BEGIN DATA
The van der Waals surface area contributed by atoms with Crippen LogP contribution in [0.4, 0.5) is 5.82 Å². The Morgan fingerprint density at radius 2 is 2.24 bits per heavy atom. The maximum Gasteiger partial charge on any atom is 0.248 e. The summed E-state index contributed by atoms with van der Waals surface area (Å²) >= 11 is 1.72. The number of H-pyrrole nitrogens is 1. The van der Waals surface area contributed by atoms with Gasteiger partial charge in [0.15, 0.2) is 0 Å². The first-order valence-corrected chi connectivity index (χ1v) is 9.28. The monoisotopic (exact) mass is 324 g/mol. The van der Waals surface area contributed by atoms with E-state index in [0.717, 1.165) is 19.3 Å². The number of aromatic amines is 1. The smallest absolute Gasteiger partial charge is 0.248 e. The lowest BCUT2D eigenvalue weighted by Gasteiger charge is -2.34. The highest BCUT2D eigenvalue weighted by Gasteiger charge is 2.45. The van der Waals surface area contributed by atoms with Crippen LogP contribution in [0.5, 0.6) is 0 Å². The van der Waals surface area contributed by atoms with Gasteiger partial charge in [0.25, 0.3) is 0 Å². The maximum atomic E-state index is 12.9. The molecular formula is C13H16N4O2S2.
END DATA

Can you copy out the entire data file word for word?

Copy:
The van der Waals surface area contributed by atoms with Crippen LogP contribution in [0.4, 0.5) is 5.82 Å². The Morgan fingerprint density at radius 2 is 2.24 bits per heavy atom. The maximum Gasteiger partial charge on any atom is 0.248 e. The summed E-state index contributed by atoms with van der Waals surface area (Å²) >= 11 is 1.72. The number of H-pyrrole nitrogens is 1. The van der Waals surface area contributed by atoms with Gasteiger partial charge in [0.15, 0.2) is 0 Å². The first-order valence-corrected chi connectivity index (χ1v) is 9.28. The monoisotopic (exact) mass is 324 g/mol. The van der Waals surface area contributed by atoms with E-state index in [0.717, 1.165) is 19.3 Å². The number of aromatic amines is 1. The smallest absolute Gasteiger partial charge is 0.248 e. The lowest BCUT2D eigenvalue weighted by Gasteiger charge is -2.34. The highest BCUT2D eigenvalue weighted by Gasteiger charge is 2.45. The van der Waals surface area contributed by atoms with Crippen LogP contribution in [0.5, 0.6) is 0 Å². The van der Waals surface area contributed by atoms with Gasteiger partial charge in [0.25, 0.3) is 0 Å². The maximum atomic E-state index is 12.9. The molecular formula is C13H16N4O2S2.